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Korean Cultural Diplomacy Unites the World
Kim Min-sok  |  rlaalstjr98@hanyang.ac.kr
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[340호] 승인 2018.12.03  
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Back in the days when foreigners were asked about Korea, most responded with what they knew about North Korea. Their answers were definitely not based on positive things but they still recognized North Korea more than its Southern counterpart. In 2018, however, things are quite different. The phenomenal song Gangnam Style , sung by PSY, the megahit K-Drama Guardian: The Lonely and Great God or Dokkaebi in Korean, and the K-Pop group BTS, who are also contenders on the U.S. Billboard Chart, are just a few aspects of Korean culture that have been introduced to the world. Their reputation has succeeded in shaping a positive image of South Korea, ultimately playing a big role in helping its cultural diplomacy policies gain more momentum. But cultural diplomacy is neither just about Hallyu, nor is about creating bigger global fandoms. It is done for the sake of the country by incorporating various different domestic elements which are then used to connect to the world.

What Is Cultural Diplomacy Under Public Diplomacy?

Within the series of ongoing collective efforts, public diplomacy represents the past, present, and future developments of a “global” Korea. As public diplomatic policies promote Korea globally through aspects of culture, education, policy, and more, this article will focus primarily on cultural diplomacy, a sub-factor of public diplomacy.

While the prior focus of Korea’s diplomatic policies was on gaining hard power through military and economic measures, the goal for Korea in the 21st century is to combine both hard and soft power through cultural aspects in an attempt to intimately connect with the international society, thereby becoming a true global giant. By efficiently utilizing intangible elements such as pop culture, art, sports, and identity, they convince others to understand Korea and to foster a Korean-friendly environment globally. This new diplomatic policy goes further; it ultimately seeks respect towards universal values and issue-solutions across the world by using diplomatic relations as a “tool.”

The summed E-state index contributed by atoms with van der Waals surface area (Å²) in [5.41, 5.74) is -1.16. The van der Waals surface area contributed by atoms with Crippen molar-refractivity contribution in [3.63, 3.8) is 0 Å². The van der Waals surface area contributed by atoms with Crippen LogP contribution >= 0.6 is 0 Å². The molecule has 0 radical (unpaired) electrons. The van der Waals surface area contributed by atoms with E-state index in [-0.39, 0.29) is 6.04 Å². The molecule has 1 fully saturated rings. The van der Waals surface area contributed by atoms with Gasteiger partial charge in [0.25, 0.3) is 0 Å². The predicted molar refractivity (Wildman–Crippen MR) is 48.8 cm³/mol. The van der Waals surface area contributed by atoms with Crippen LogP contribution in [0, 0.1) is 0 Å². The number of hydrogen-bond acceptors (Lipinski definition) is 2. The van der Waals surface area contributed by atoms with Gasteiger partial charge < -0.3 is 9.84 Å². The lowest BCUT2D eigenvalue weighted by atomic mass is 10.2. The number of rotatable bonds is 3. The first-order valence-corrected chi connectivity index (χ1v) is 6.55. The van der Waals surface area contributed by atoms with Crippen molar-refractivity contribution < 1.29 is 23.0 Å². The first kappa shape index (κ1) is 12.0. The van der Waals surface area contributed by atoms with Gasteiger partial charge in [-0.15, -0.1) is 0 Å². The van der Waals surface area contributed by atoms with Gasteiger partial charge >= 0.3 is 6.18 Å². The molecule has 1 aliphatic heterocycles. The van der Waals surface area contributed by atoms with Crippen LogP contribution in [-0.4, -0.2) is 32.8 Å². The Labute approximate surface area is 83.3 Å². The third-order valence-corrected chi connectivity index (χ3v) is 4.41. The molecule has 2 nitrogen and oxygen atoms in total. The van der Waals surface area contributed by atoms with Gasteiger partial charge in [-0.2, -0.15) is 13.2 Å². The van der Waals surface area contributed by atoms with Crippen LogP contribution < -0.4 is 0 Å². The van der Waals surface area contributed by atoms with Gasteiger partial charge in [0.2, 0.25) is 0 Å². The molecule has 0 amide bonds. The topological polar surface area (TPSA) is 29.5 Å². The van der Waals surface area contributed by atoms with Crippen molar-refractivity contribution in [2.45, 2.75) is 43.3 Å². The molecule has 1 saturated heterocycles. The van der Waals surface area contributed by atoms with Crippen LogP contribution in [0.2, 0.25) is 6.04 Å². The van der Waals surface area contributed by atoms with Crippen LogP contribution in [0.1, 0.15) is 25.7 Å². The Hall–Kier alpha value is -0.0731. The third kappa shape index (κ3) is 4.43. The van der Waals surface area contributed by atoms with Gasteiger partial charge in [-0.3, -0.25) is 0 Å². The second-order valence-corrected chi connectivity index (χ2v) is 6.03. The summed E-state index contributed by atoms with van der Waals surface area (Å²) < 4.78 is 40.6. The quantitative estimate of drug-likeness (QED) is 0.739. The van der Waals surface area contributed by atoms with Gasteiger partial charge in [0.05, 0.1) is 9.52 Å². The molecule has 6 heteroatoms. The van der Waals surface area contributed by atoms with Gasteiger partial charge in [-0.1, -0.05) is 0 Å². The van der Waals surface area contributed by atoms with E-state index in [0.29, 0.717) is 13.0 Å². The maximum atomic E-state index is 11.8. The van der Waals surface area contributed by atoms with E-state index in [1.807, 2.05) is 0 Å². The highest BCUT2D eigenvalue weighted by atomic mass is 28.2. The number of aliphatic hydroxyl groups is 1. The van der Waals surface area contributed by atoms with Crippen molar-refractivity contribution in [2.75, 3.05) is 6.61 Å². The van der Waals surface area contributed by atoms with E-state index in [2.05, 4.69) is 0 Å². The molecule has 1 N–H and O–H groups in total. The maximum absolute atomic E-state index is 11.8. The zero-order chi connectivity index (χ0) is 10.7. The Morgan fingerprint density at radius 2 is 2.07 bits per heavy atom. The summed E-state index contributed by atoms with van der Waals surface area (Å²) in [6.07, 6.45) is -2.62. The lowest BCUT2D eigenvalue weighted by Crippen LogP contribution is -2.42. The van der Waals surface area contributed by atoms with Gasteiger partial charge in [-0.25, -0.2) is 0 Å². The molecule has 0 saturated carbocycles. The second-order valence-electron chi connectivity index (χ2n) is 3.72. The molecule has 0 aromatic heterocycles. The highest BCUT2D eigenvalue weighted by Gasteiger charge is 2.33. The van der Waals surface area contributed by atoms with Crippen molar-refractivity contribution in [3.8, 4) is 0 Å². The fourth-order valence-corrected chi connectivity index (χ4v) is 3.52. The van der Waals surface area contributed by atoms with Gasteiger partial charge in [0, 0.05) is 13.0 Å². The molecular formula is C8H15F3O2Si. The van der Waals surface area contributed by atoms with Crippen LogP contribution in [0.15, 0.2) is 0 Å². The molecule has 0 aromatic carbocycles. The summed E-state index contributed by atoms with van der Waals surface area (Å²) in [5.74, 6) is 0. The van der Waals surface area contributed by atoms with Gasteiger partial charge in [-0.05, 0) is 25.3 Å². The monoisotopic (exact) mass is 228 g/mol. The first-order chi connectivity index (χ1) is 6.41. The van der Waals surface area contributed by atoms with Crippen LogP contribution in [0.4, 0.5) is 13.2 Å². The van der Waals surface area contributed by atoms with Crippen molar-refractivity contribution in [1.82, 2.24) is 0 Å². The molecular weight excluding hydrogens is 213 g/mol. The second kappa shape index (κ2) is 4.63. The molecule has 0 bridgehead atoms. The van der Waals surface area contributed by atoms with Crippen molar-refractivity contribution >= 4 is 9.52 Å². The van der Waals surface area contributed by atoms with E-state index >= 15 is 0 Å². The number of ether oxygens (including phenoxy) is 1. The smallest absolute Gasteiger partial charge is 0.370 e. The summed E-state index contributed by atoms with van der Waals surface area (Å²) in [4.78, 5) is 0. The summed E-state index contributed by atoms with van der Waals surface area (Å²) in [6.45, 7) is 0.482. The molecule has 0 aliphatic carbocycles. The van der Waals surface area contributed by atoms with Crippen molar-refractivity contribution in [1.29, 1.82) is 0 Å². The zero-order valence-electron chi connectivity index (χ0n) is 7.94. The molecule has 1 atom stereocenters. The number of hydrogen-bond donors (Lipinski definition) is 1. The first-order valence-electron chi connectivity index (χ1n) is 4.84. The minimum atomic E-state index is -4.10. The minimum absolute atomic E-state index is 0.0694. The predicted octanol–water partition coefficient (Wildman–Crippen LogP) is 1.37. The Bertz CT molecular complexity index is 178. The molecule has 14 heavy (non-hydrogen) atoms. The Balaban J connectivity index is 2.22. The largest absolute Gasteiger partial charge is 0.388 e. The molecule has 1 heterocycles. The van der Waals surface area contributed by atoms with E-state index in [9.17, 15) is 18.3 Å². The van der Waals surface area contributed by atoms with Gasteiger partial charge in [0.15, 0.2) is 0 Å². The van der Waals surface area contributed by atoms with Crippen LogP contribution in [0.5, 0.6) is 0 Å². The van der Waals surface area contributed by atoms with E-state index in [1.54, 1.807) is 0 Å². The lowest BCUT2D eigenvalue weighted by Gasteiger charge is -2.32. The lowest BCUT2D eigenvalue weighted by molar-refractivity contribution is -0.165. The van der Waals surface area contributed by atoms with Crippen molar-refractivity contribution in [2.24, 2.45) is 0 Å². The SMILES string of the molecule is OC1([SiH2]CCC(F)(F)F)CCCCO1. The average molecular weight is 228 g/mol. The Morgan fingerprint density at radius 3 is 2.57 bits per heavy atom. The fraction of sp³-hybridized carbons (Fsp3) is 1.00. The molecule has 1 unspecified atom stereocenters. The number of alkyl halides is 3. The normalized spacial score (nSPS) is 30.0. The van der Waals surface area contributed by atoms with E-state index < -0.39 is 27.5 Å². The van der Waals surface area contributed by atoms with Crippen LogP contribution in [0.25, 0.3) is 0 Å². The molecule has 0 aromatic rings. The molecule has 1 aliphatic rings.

Cultural diplomacy especially focuses on culture, as its name states. Korean cultural diplomacy would most likely be represented by Hallyu, a worldwide syndrome of fandoms for K-Pop groups and K-Dramas. Yet, audiences are changing and the strategy for targeting these audiences is changing as well. Commercial profit is not the sole priority today, and exporters are required to consider a vast range of factors to suit the ever-changing global societies. Therefore, just like how Aaron Tarver, a Cultural Affairs Officer in the Public Diplomacy Sector of the US Embassy in South Korea, emphasized, a country should “systematically identify the audience and maximize their potential as a tool.”